As mentioned earlier, the invention is not limited to shading as the distinctive representation and other forms of distinctive representations can be used. FIG. 8 shows for each slider 55 of the type illustrated in FIG. 3 a distinctive representation in the form of unique hatchings 56, 57, 58, with each hatching style being reproduced in the corresponding results window 47 in the sliders 49 to indicate the importance of the respective query words in the listed documents in the same manner as is done by the shading.
As earlier mentioned, the most preferred distinctive representation is color, and since color is often depicted by hatching in patent drawings, FIG. 8 equally illustrates different colors such as red 56, blue 57 and green 58 associated with each of the query words, in which case, as before, the same colors would appear in the bars in the results window to indicate the relevance of each of the query words in the document, and in the viewer window the respective query words would be highlighted in their respective unique color.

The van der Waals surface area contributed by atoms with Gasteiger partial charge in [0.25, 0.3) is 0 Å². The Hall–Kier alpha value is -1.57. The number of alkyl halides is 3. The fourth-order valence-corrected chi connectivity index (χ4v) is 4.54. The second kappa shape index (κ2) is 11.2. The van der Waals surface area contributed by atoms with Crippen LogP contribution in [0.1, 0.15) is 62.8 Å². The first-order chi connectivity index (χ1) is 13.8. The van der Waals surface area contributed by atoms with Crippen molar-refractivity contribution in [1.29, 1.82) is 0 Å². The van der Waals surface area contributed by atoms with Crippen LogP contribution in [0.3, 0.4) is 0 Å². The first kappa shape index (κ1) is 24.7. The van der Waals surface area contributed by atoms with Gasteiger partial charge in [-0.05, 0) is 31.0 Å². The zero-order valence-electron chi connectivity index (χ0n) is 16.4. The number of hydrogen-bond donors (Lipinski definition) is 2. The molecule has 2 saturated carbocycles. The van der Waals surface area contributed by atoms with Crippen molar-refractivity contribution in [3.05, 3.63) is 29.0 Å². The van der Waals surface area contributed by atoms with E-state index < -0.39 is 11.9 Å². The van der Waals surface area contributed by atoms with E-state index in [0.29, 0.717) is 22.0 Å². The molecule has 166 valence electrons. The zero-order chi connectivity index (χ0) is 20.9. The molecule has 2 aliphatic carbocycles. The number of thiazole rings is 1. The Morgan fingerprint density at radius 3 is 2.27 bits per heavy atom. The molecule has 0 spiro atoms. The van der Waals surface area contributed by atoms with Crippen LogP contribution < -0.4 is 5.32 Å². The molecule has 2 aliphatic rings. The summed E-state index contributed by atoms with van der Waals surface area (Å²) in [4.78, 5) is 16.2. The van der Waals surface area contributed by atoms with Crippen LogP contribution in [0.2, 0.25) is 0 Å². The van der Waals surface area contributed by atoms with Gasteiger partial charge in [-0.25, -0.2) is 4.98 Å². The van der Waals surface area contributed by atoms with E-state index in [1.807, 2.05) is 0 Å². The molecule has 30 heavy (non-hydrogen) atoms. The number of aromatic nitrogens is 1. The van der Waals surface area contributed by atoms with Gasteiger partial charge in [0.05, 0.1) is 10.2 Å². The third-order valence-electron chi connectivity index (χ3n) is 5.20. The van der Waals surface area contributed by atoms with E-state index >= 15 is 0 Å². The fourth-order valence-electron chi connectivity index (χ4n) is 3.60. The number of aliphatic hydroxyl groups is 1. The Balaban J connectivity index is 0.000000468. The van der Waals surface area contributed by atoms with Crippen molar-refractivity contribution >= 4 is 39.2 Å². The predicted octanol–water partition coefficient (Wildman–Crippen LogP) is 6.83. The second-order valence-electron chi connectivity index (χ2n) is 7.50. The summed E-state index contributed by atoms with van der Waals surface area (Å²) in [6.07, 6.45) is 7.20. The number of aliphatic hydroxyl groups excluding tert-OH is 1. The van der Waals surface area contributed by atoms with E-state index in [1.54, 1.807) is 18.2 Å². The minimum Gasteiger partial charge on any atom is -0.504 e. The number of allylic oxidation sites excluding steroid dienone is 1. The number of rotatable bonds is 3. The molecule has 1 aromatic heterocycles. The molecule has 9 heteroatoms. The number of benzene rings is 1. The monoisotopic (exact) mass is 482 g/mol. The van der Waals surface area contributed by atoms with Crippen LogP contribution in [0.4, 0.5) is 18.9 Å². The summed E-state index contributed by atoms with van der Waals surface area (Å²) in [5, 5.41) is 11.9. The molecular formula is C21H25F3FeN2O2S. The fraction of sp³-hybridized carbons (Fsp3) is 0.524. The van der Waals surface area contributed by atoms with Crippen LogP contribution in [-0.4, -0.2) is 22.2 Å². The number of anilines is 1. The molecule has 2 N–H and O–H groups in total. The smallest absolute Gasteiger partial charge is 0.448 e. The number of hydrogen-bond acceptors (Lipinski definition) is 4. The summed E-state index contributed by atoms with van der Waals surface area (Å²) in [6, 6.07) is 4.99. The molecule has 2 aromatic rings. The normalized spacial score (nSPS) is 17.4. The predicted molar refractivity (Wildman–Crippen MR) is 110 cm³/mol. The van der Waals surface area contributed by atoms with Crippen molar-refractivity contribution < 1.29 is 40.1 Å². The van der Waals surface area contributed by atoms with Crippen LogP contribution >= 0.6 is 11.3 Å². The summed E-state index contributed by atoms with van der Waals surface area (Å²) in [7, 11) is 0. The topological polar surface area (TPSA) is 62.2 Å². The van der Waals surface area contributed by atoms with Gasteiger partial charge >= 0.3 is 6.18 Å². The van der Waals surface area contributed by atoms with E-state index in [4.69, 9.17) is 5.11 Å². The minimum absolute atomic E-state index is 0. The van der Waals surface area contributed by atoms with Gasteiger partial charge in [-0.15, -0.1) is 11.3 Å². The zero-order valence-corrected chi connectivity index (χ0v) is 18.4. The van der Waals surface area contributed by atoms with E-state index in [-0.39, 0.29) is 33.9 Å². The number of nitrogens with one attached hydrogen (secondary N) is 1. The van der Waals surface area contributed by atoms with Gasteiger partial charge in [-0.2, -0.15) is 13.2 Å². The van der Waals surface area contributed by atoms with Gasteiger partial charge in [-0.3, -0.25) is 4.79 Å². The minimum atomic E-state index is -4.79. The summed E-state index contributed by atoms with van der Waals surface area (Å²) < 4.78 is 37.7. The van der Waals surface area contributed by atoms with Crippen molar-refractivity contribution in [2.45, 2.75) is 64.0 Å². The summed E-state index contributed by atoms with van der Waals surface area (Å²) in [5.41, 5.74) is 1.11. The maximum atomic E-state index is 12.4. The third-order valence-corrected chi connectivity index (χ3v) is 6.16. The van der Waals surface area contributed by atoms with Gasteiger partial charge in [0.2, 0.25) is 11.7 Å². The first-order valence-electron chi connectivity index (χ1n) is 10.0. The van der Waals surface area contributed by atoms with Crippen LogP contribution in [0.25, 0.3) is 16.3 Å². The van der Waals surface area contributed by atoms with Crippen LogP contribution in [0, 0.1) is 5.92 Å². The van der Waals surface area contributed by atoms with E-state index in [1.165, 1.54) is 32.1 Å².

Implementation of a system in accordance with the invention is straightforward as evidenced by the referenced paper and the many published papers and patents describing document retrieval systems. As one example, which is not meant to be limiting, FIG. 6 illustrates a data flow diagram for such a system. The notation used is explained in FIG. 7. The windows generated in the conventional manner as in all GUI systems has the same reference numerals as used before. FTR is an abbreviation for any known full-text retrieval engine (including auxiliary document data such as indexes) 60 which can be stored as software in memory 13 or accessed via a network. A document base 61 can be stored on disk 13 or accessed via a bulletin board or other commercial source. The FTR processes 63, 65, and 67 are routines that may be part of the FTR engine or as separate software routines.